“Everything is foggy.”
“I can’t concentrate”
“I feel like I’m looking down on myself from the outside.”
“I’m so tired and have no energy.”
After my husband died, I felt like this for two-and-a-half years until my doctor raised my antidepressant up to the maximum strength. After she did this, it was like my world became colorful again. I was able to think and reason so much better and I saw life as not so taxing and increasingly more enjoyable.
I am not ashamed nor do I make any apologies for taking antidepressants. I am still on them almost eight years after my husband committed suicide and I uncovered how he lived his life when he wasn’t home (and even when he was). The medicine makes a world of difference for me. It doesn’t for everybody, but I was fortunate. Has it made everything rosy and happy in my life? Nope, but I can fully engage in my life again. I no longer look at it through a fog.
But even while I am so thankful the medicine, along with counseling, has helped, it is not the most helpful tool in my arsenal against depression. That would be Jesus and my relationship with Him. I can’t even imagine where I would be if all I had to work with were things and thoughts in this world. To know there is Someone bigger than all of this is life-saving.
When I look at all that has happened in my life through my eyes alone, especially the unfaithfulness and choices my husband made, I only see where I failed, question what I could have done to make a difference and believe that I must be the ugliest and most undesirable person since he went to so many others for sex and even had long-term relationships with some.
But God…reminds me my husband made his own choices and refused to get help to work on his issues. He reminds me that the world and what happens in it are not dependent on me. We all have free will and are given the opportunity to find strength, help and hope in His Son. He also reminds me to go back to my husband’s suicide letter where he told me not to blame myself because he knew I loved him and only wanted the best for him and that I’d told him repeatedly that I wanted him to be completely sold out to Jesus and then everything else would fall into place.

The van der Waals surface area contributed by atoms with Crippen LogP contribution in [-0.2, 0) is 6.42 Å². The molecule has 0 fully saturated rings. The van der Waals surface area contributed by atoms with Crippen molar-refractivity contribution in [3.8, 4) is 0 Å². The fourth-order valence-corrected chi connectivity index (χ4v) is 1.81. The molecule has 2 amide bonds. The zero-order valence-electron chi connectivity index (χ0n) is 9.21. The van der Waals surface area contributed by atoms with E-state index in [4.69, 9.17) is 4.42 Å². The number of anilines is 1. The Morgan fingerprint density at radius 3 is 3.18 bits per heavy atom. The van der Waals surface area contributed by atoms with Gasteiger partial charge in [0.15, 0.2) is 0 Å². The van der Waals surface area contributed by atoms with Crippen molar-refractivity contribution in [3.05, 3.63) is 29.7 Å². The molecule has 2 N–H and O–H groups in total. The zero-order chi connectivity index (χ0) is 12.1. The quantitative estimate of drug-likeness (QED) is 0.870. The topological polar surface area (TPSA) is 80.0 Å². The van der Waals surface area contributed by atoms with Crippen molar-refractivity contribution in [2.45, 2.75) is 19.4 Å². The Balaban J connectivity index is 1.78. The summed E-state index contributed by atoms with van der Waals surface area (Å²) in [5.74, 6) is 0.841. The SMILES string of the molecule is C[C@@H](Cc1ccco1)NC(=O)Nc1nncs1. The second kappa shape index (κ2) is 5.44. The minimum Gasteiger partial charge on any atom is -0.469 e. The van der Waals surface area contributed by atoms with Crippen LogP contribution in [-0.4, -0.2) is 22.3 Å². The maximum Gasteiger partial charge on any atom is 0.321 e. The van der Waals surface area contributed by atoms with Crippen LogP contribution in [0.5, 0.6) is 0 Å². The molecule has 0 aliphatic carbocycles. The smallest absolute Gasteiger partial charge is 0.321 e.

God also tells me that I am His daughter, a princess in His kingdom because I am His child and He loves me with a love I will never fully understand because it is so vast. I have access to Him 24/7, 365 days a year (366 on leap years). My husband had that access as well and he chose not to seek His help. He cared more about his addictions than anything else. He made that choice, not me. That rests solely on him. Does that mean that guilt and questions never come to mind anymore? No. Those thoughts still come to mind, but I have the assurances to fight them.
So, if you’re living a life where everything is foggy, seek help medically and cognitively, but don’t forget Him. He should be your first call.
~ Joanna Lynn